Finally, in this terminology, the problem that the Poincaré conjecture addresses is to give sufficient conditions, for a given positive integer n, on an n-dimensional manifold X, so that X is homeomorphic to S

Yes, we really needed all that terminology in order to state precisely what it means to say that X can be twisted, stretched, or bent so that it becomes a sphere, without tearing it. What we gain from going to all this trouble is the technical machinery needed to actually prove or disprove such a statement. There's no free lunch.

In the next installment, we'll describe the additional machinery that's needed to state what conditions must be imposed on a manifold X so that it is equivalent (homeomorphic) to a sphere.

Tags: mathematics, topology, Poincaré conjecture

In the previous post on this subject we looked, from an intuitive point of view, at what the conjecture (now, apparently, a theorem) is about. In a nutshell, it's really quite simple: What properties does an abstract topological object need to have in order to be "equivalent" to a sphere?

We provided a list of properties that have long been known to do the trick in the case of a special kind of sphere, the 2-sphere S

^{2}, a 2-dimensional surface (like a soccer ball) in ordinary 3-space.It's natural, in fact inevitable (at least for a mathematician) to wonder whether a similar result applies in higher dimensions. The next dimension up involves the 3-sphere S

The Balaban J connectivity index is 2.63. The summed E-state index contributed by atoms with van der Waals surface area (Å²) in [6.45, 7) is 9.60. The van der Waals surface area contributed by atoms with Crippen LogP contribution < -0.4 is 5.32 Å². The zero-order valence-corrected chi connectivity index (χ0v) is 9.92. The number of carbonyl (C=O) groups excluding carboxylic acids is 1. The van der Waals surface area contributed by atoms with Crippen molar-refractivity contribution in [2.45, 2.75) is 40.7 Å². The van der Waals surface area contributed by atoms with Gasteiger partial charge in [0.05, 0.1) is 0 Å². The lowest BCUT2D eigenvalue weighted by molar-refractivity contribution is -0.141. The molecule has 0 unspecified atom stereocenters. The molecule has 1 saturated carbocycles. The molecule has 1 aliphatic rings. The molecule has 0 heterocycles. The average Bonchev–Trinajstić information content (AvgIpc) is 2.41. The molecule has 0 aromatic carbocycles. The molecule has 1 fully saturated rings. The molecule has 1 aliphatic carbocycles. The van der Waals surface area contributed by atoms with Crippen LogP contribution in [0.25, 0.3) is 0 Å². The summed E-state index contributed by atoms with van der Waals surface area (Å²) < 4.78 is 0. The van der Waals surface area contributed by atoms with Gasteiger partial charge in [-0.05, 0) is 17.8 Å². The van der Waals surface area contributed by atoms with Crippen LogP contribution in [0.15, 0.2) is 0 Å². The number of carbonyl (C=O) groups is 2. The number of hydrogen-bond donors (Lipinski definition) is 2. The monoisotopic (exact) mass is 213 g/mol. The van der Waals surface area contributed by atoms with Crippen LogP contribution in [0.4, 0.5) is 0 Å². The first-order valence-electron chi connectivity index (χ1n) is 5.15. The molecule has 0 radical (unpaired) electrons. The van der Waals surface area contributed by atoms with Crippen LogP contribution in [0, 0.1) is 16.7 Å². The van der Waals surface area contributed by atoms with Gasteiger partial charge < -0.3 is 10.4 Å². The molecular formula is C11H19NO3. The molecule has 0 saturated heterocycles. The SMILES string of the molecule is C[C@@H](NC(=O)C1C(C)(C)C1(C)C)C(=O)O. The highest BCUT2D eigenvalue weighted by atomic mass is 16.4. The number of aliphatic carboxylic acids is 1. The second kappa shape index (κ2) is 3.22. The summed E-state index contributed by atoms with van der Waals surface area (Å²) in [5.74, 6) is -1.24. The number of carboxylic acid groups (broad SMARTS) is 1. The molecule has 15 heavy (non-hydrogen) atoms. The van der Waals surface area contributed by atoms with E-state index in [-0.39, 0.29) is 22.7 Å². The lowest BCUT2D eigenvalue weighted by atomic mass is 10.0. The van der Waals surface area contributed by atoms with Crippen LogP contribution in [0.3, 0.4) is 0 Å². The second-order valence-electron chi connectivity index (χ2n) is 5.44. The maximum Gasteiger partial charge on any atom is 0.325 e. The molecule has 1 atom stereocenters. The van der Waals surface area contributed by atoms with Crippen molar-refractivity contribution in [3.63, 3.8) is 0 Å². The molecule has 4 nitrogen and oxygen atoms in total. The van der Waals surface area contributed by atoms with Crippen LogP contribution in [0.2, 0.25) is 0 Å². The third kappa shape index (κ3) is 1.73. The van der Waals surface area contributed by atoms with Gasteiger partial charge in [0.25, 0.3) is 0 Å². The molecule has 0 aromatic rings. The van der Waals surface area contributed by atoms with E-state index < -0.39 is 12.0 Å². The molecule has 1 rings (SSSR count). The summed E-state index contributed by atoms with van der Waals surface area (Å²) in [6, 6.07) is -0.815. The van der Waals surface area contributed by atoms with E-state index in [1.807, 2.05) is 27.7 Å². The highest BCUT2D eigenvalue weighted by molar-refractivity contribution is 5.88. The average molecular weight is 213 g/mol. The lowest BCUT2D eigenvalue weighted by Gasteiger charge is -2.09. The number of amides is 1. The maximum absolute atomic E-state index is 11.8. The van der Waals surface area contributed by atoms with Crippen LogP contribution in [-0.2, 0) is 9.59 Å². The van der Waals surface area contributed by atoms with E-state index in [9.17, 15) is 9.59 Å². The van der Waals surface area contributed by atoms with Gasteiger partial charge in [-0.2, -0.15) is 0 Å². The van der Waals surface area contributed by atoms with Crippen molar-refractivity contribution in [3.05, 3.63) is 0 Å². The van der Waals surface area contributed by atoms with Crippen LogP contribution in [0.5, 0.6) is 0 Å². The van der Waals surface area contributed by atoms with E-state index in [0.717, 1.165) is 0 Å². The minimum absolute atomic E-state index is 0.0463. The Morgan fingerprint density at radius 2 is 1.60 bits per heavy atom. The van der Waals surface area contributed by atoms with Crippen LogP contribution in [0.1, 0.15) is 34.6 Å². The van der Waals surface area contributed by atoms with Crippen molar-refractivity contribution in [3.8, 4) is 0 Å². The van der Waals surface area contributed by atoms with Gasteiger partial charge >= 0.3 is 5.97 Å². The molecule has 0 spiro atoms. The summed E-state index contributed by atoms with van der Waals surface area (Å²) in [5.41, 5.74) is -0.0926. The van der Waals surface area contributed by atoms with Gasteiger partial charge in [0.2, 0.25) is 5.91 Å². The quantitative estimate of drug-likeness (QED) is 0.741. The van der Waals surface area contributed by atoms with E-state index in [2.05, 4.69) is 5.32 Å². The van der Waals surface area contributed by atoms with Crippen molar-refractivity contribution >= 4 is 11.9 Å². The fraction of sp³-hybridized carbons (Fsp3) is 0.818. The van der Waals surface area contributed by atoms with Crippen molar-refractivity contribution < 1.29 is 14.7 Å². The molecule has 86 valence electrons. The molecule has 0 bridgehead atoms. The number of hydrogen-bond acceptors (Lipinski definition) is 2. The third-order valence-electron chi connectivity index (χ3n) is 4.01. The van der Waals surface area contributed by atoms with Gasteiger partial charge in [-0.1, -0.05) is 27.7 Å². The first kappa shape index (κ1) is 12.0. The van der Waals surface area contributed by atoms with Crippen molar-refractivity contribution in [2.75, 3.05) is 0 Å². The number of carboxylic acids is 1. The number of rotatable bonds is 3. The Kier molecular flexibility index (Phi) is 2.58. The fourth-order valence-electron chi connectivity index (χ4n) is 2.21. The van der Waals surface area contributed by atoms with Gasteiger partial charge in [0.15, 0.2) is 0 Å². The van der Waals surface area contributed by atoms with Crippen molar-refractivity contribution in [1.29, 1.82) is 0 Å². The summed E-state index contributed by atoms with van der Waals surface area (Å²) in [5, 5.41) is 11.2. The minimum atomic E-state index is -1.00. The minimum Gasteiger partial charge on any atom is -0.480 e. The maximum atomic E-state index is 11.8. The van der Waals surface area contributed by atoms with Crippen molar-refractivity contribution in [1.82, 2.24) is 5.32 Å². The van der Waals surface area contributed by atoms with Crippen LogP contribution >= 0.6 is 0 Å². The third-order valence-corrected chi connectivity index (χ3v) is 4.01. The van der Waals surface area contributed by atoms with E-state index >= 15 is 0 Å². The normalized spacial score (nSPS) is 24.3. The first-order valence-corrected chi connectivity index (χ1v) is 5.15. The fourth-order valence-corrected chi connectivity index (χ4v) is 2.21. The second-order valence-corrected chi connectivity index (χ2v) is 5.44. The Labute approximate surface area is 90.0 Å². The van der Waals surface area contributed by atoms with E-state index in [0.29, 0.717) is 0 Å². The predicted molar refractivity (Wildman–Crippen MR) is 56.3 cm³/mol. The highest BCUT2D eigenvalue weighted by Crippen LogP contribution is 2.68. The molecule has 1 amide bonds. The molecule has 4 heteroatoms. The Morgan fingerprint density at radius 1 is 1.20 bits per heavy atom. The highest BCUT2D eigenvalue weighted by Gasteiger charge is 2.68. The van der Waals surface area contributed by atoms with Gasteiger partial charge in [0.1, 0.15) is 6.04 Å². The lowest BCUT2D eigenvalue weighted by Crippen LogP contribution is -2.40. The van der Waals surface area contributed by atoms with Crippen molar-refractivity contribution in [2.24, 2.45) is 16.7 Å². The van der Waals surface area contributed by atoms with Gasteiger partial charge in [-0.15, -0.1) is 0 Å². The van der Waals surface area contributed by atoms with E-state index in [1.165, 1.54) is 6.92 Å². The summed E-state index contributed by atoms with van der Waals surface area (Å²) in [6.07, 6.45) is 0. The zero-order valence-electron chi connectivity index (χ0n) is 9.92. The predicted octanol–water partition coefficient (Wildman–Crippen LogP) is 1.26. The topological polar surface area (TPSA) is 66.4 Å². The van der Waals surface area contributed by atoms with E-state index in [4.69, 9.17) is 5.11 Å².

^{3}, a 3-dimensional object in "ordinary" 4-space.At this point, most non-mathematicians start feeling queasy and weak in the knees because of all the traditional hype and mystery often associated with "the 4

^{th}dimension". In particular, how on Earth can anyone really understand what's going on with that, when admittedly it's barely possible, at best, to visualize what happens in a space of more than 3 dimensions?Rest assured, most mathematicians can't really visualize it either. Instead, there are alternative ways to reason about spaces of more than 3 dimensions, and they don't depend much on "visualizing". All it takes is some straightforward reasoning, which we will try to explain. (Quite possibly the mathematicians who do this for a living, and actually prove theorems about such things, have a much better than average capacity for visualizing. But that's not very much needed to understand the general ideas.)

Another thing that most non-mathematicians wonder about, besides just grasping what's going on, is how on Earth it is possible to mathematically prove assertions about higher-dimensional topology -- or even about topology in more "ordinary" spaces of 2 or 3 dimensions. Even for people who've managed to cope with calculus in a 2-dimensional "cartesian" coordinate system, it's daunting to imagine how one ever works with stretchy objects on "rubber sheets".

Here's the trick: You start by making the right definitions of the things you're dealing with. This inevitably requires introducing technical language, and a series of very precise -- some would say painfully fastidious -- definitions.